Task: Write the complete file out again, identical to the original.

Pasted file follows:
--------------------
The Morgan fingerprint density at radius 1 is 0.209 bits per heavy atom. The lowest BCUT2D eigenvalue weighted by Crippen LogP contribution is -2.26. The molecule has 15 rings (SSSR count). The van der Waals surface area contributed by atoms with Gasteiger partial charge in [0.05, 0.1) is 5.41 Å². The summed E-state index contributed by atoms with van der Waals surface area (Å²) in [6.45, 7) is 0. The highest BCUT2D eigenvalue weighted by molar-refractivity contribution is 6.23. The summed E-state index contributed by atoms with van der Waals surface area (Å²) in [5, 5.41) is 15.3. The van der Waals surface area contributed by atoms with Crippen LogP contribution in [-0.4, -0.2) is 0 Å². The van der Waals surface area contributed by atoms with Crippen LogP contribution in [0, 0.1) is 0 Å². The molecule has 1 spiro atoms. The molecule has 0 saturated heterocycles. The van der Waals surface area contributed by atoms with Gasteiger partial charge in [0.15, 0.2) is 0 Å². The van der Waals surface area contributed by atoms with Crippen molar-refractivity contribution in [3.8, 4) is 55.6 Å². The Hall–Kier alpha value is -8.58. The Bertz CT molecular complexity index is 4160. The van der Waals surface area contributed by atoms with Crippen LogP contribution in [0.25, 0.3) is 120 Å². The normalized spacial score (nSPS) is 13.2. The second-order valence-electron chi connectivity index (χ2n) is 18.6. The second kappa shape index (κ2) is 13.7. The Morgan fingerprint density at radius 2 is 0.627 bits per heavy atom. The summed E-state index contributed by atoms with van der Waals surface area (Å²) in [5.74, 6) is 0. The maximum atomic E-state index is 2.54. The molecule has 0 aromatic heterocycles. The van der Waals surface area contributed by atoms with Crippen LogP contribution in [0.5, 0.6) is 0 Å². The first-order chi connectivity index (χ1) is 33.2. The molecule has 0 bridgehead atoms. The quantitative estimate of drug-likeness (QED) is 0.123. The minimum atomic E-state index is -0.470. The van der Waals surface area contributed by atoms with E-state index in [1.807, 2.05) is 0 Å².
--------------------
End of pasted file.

The Morgan fingerprint density at radius 1 is 0.209 bits per heavy atom. The lowest BCUT2D eigenvalue weighted by Crippen LogP contribution is -2.26. The molecule has 15 rings (SSSR count). The van der Waals surface area contributed by atoms with Gasteiger partial charge in [0.05, 0.1) is 5.41 Å². The summed E-state index contributed by atoms with van der Waals surface area (Å²) in [6.45, 7) is 0. The highest BCUT2D eigenvalue weighted by molar-refractivity contribution is 6.23. The summed E-state index contributed by atoms with van der Waals surface area (Å²) in [5, 5.41) is 15.3. The van der Waals surface area contributed by atoms with Crippen LogP contribution in [-0.4, -0.2) is 0 Å². The van der Waals surface area contributed by atoms with Crippen LogP contribution in [0, 0.1) is 0 Å². The molecule has 1 spiro atoms. The molecule has 0 saturated heterocycles. The van der Waals surface area contributed by atoms with Gasteiger partial charge in [0.15, 0.2) is 0 Å². The van der Waals surface area contributed by atoms with Crippen molar-refractivity contribution in [3.8, 4) is 55.6 Å². The Hall–Kier alpha value is -8.58. The Bertz CT molecular complexity index is 4160. The van der Waals surface area contributed by atoms with Crippen LogP contribution in [0.25, 0.3) is 120 Å². The normalized spacial score (nSPS) is 13.2. The second-order valence-electron chi connectivity index (χ2n) is 18.6. The second kappa shape index (κ2) is 13.7. The Morgan fingerprint density at radius 2 is 0.627 bits per heavy atom. The summed E-state index contributed by atoms with van der Waals surface area (Å²) in [5.74, 6) is 0. The maximum atomic E-state index is 2.54. The molecule has 0 aromatic heterocycles. The van der Waals surface area contributed by atoms with Crippen LogP contribution in [0.5, 0.6) is 0 Å². The first-order chi connectivity index (χ1) is 33.2. The molecule has 0 bridgehead atoms. The quantitative estimate of drug-likeness (QED) is 0.123. The minimum atomic E-state index is -0.470. The van der Waals surface area contributed by atoms with E-state index in [1.807, 2.05) is 0 Å².